Constraints of knowing or constraints of growing? Fishing and collecting by the children of Mer

Research output: Contribution to journalArticle

69 Citations (Scopus)

Abstract

Recent theoretical models suggest that the difference between human and nonhuman primate life-history patterns may be due to a reliance on complex foraging strategies requiring extensive learning. These models predict that children should reach adult levels of efficiency faster when foraging is cognitively simple. We test this prediction with data on Meriam fishing, spearfishing, and shellfishing efficiency. For fishing and spearfishing, which are cognitively difficult, we can find no significant amount of variability in return rates because of experiential factors correlated with age. However, for shellfish collecting, which is relatively easy to learn, there are strong age-related effects on efficiency. Children reach adult efficiency more quickly in fishing as compared to shellfish collecting, probably owing to the size and strength constraints of the latter.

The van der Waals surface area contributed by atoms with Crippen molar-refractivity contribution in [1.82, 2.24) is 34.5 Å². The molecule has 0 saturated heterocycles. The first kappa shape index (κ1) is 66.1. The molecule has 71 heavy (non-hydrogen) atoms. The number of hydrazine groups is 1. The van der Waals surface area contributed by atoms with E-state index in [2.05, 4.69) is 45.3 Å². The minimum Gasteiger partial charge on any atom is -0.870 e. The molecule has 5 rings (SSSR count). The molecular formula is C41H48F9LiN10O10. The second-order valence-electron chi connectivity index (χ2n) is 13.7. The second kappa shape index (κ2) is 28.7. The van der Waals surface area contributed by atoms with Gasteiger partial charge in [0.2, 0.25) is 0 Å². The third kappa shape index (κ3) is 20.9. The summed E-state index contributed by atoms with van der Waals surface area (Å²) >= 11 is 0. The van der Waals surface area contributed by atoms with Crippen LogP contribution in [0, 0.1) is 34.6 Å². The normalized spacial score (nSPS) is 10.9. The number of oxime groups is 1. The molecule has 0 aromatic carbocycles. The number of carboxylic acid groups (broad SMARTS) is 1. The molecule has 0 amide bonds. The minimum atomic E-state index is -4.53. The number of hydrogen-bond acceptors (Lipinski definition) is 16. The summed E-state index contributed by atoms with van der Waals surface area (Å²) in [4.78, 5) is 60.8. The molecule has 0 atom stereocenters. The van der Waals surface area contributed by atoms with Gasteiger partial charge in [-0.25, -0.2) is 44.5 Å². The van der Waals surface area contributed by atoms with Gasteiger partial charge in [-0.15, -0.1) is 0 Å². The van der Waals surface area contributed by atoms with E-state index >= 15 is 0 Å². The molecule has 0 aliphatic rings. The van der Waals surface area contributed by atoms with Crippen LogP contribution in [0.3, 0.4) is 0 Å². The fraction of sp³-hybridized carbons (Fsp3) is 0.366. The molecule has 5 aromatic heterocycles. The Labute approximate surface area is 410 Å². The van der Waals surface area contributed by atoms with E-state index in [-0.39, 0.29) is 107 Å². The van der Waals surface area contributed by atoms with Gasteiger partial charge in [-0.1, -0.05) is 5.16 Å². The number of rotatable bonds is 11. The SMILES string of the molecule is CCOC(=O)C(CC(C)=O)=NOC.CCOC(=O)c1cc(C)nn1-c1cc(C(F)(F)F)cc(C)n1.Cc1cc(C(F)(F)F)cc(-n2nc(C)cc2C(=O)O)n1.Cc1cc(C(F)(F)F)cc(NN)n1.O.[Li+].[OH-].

Original languageEnglish (US)
Pages (from-to)239-267
Number of pages29
JournalHuman Nature
Volume13
Issue number2
StatePublished - Jan 1 2002

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shellfish
fishing
foraging
efficiency
Primates
learning
life history
primate
prediction
testing
Fishing
Foraging
Shellfish

All Science Journal Classification (ASJC) codes

  • Ecology, Evolution, Behavior and Systematics
  • Anthropology
  • Arts and Humanities (miscellaneous)
  • Social Sciences (miscellaneous)
  • Sociology and Political Science

Cite this

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Constraints of knowing or constraints of growing? Fishing and collecting by the children of Mer. / Bliege Bird, Rebecca; Bird, Douglas Warren.

In: Human Nature, Vol. 13, No. 2, 01.01.2002, p. 239-267.

Research output: Contribution to journalArticle

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